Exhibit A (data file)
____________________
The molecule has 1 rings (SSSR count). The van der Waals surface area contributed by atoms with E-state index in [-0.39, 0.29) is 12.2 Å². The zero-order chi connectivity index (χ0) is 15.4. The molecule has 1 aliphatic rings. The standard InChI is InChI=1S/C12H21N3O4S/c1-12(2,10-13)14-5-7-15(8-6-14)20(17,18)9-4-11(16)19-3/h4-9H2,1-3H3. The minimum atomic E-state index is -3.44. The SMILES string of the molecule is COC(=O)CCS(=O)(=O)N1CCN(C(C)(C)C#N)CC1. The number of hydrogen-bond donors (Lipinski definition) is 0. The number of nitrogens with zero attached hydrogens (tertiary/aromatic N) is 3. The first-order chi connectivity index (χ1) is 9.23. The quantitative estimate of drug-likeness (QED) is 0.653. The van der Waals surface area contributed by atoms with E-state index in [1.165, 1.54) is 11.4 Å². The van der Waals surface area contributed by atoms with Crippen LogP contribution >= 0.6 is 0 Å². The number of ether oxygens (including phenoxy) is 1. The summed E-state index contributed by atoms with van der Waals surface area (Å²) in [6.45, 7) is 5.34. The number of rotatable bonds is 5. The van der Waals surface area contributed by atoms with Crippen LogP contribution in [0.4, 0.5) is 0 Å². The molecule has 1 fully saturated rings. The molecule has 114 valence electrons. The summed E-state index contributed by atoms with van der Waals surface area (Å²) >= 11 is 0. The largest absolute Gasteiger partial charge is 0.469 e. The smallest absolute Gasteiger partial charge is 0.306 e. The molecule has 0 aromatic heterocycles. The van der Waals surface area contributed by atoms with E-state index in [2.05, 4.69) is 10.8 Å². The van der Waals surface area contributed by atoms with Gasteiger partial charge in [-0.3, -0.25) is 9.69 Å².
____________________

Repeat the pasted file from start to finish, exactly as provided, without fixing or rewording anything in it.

The molecule has 1 rings (SSSR count). The van der Waals surface area contributed by atoms with E-state index in [-0.39, 0.29) is 12.2 Å². The zero-order chi connectivity index (χ0) is 15.4. The molecule has 1 aliphatic rings. The standard InChI is InChI=1S/C12H21N3O4S/c1-12(2,10-13)14-5-7-15(8-6-14)20(17,18)9-4-11(16)19-3/h4-9H2,1-3H3. The minimum atomic E-state index is -3.44. The SMILES string of the molecule is COC(=O)CCS(=O)(=O)N1CCN(C(C)(C)C#N)CC1. The number of hydrogen-bond donors (Lipinski definition) is 0. The number of nitrogens with zero attached hydrogens (tertiary/aromatic N) is 3. The first-order chi connectivity index (χ1) is 9.23. The quantitative estimate of drug-likeness (QED) is 0.653. The van der Waals surface area contributed by atoms with E-state index in [1.165, 1.54) is 11.4 Å². The van der Waals surface area contributed by atoms with Crippen LogP contribution >= 0.6 is 0 Å². The number of ether oxygens (including phenoxy) is 1. The summed E-state index contributed by atoms with van der Waals surface area (Å²) in [6.45, 7) is 5.34. The number of rotatable bonds is 5. The van der Waals surface area contributed by atoms with Crippen LogP contribution in [0.4, 0.5) is 0 Å². The molecule has 1 fully saturated rings. The molecule has 114 valence electrons. The summed E-state index contributed by atoms with van der Waals surface area (Å²) >= 11 is 0. The largest absolute Gasteiger partial charge is 0.469 e. The smallest absolute Gasteiger partial charge is 0.306 e. The molecule has 0 aromatic heterocycles. The van der Waals surface area contributed by atoms with E-state index in [2.05, 4.69) is 10.8 Å². The van der Waals surface area contributed by atoms with Gasteiger partial charge in [-0.3, -0.25) is 9.69 Å².